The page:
A visit to wine country doesn't have to be pretentious or prohibitively pricey. This week, editor Caroline Sieg joins host David Lytle for a conversation about California's Napa and Sonoma wine regions. Caroline provides tips for first-timers (start with Sonoma and then visit glitzy Napa) and overall advice on how to make this trip yours by asking questions and being ready to learn, taking in the local flavor of the regions beyond the wine, or catching a hot-air balloon ride. You'll also hear about what you can expect during each season, how to get there, ideas for accommodations and more! Raise your glass and join us for this toast to California's wine country, just in time for our new edition of Frommer's Portable California Wine Country.
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Top Tips from This Podcast
See transcript below for links to more information.
- Major Wine Country Regions: Napa and Sonoma
- Top Restaurant: French Laundry
- Visiting wineries: Ask a lot of questions
- Alternative Activities: Kayaking and Hot-air balloon ride
- When to Go: June through August; September and October
- Shopping: Boutique shops in Healdsburg and Sonoma
- When to Get Fantastic Wine Deals: January through early March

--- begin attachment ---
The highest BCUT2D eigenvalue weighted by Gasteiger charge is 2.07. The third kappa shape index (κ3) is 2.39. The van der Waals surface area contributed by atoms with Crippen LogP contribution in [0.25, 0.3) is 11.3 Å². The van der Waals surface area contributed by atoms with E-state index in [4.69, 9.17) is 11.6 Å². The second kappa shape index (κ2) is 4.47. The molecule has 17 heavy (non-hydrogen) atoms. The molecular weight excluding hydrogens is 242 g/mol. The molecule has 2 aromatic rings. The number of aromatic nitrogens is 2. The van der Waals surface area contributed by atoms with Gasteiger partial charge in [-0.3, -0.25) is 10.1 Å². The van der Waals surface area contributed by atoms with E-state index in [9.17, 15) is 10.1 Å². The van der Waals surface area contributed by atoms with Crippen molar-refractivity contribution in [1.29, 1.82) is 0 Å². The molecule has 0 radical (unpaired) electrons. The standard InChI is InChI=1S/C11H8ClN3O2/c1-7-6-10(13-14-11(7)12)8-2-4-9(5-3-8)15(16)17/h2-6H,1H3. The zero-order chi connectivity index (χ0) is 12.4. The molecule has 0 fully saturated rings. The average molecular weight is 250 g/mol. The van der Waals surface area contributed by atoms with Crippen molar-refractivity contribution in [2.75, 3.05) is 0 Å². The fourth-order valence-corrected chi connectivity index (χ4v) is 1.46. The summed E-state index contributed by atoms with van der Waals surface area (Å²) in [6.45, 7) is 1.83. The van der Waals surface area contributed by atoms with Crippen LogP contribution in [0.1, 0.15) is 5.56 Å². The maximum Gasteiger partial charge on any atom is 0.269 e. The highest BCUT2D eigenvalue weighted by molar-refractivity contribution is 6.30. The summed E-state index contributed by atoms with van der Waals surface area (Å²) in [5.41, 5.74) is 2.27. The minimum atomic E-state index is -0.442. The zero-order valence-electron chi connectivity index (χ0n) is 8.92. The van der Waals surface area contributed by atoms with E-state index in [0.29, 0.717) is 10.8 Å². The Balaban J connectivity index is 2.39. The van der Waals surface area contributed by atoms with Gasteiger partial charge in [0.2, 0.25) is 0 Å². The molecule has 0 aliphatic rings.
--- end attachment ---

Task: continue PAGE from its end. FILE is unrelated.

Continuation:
- Accommodation: Search on Craigslist for properties
- Commuting: Rent a town car or limo
THIS IS A RUSH TRANSCRIPT. THIS COPY MAY NOT BE IN ITS FINAL FORM AND MAY BE UPDATED.Announcer: Welcome to the frommers.com travel podcast. For more information on planning your trip to any one of thousands of destinations, please visit us at www.frommers.com.
David Lytle: Hi. Today we're going to be talking about wine country in California, and we'll be discussing this with Caroline Sieg, who is the editor of our portable wine country guide, and she's developing a new edition for our new series "The Day by Day," and it's going to be on the wine country as well. Is that right, Caroline?
Caroline Sieg: That's right. Hi, David.
David: Hi. How are you doing?
Caroline: I'm doing well. How are you?
David: Good. Long time no see. Although, we're not actually seeing each other here; we're recording remotely. I'm in San Francisco, Caroline's in New York, just so people know where we're placed at the moment. So, since I'm in San Francisco, I can say that I'm a little bit familiar with wine country. We go up occasionally on the weekends and such. You know it's just a day trip for me, and we just sneak and go to a restaurant and hit a winery, and it's hit or miss for us. We'll just do whatever looks the easiest.